12.2  Correlation
12.2  CorrelationIn this course we have been using Pearson's \(r\) as a measure of the correlation between two quantitative variables. In a sample, we use the symbol \(r\). In a population, we use the symbol \(\rho\) ("rho").
Pearson's \(r\) can easily be computed using Minitab Express. However, understanding the conceptual formula may help you to better understand the meaning of a correlation coefficient.
 Pearson's \(r\): Conceptual Formula

\(r=\dfrac{\sum{z_x z_y}}{n1}\)
where \(z_x=\dfrac{x  \overline{x}}{s_x}\) and \(z_y=\dfrac{y  \overline{y}}{s_y}\)
When we replace \(z_x\) and \(z_y\) with the \(z\) score formulas and move the \(n1\) to a separate fraction we get the formula in your textbook: \(r=\dfrac{1}{n1}\sum{\left(\dfrac{x\overline x}{s_x}\right) \left( \dfrac{y\overline y}{s_y}\right)}\)
If conducting a test by hand, a \(t\) test statistic with \(df=n2\) is computed: \(t=\dfrac{r \rho_{0}}{\sqrt{\dfrac{1r^2}{n2}}} \)
In this course you will never need to compute \(r\) or the test statistic by hand, we will always be using Minitab Express to perform these calculations.
MinitabExpress – Computing Pearson's r
We previously created a scatterplot of quiz averages and final exam scores and observed a linear relationship. Here, we will compute the correlation between these two variables.
 Open the data set:
 On a PC: Select STATISTICS > Correlation > Correlation
On a MAC: Select Statistics > Regression > Correlation  Double click the Quiz_Average and Final in the box on the left to insert them into the Variables box
 Click OK
This should result in the following output:
Pearson correlation of Quiz_Average and Final = 0.608630 
PValue = <0.0001 
Select your operating system below to see a stepbystep guide for this example.
Properties of Pearson's r
 \(1\leq r \leq +1\)
 For a positive association, \(r>0\), for a negative association \(r<0\), if there is no relationship \(r=0\)
 The closer \(r\) is to 0 the weaker the relationship and the closer to +1 or 1 the stronger the relationship (e.g., \(r=.88\) is a stronger relationship than \(r=+.60\)); the sign of the correlation provides direction only
 Correlation is unit free; the \(x\) and \(y\) variables do NOT need to be on the same scale (e.g., it is possible to compute the correlation between height in centimeters and weight in pounds)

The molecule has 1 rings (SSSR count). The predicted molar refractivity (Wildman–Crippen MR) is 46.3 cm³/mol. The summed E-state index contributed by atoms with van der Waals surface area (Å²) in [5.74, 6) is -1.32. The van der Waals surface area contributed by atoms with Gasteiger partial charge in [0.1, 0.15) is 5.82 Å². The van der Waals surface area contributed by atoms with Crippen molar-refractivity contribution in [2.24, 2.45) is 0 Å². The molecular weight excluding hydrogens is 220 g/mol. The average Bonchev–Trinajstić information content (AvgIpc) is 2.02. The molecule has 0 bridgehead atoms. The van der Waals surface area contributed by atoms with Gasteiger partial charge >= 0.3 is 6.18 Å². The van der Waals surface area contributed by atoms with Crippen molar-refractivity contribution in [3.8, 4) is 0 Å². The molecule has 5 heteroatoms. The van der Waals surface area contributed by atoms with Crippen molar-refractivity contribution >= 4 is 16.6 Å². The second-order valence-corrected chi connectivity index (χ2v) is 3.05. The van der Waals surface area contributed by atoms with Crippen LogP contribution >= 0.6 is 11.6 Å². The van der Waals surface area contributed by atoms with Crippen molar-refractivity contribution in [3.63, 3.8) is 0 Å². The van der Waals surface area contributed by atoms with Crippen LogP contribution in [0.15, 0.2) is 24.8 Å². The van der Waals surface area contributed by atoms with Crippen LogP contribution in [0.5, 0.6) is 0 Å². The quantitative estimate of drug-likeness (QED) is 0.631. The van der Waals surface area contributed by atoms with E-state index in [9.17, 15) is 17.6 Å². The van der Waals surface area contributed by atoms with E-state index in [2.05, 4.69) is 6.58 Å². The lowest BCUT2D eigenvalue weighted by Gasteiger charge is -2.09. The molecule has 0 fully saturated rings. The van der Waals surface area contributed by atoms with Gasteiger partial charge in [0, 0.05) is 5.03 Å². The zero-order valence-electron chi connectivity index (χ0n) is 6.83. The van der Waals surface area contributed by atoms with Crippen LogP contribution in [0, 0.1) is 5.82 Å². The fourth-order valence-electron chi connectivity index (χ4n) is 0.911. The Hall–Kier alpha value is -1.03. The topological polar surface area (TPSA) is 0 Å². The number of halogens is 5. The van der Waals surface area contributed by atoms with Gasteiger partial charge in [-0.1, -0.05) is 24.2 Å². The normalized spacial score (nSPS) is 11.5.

It does not matter which variable you label as \(x\) and which you label as \(y\). The correlation between \(x\) and \(y\) is equal to the correlation between \(y\) and \(x\).
The following table may serve as a guideline when evaluating correlation coefficients
Absolute Value of \(r\)  Strength of the Relationship 

0  0.2  Very weak 
0.2  0.4  Weak 
0.4  0.6  Moderate 
0.6  0.8  Strong 
0.8  1.0  Very strong 
12.2.1  Hypothesis Testing
12.2.1  Hypothesis TestingIn testing the statistical significance of the relationship between two quantitative variables we will use the five step hypothesis testing procedure:
In order to use Pearson's \(r\) both variables must be quantitative and the relationship between \(x\) and \(y\) must be linear
Research Question  Is the correlation in the population different from 0?  Is the correlation in the population positive?  Is the correlation in the population negative? 

Null Hypothesis, \(H_{0}\)  \(\rho=0\)  \(\rho= 0\)  \(\rho = 0\) 
Alternative Hypothesis, \(H_{a}\)  \(\rho \neq 0\)  \(\rho > 0\)  \(\rho< 0\) 
Type of Hypothesis Test  Twotailed, nondirectional  Righttailed, directional  Lefttailed, directional 
Use Minitab Express to compute \(r\)
Minitab Express will give you the pvalue for a twotailed test (i.e., \(H_a: \rho \neq 0\)). If you are conducting a onetailed test you will need to divide the pvalue in the output by 2.
If \(p \leq \alpha\) reject the null hypothesis, there is evidence of a relationship in the population.
If \(p>\alpha\) fail to reject the null hypothesis, there is not evidence of a relationship in the population.
Based on your decision in Step 4, write a conclusion in terms of the original research question.
12.2.1.1  Video Example: Quiz & Exam Scores
12.2.1.1  Video Example: Quiz & Exam ScoresThis example uses the
dataset.12.2.1.2  Example: Age & Height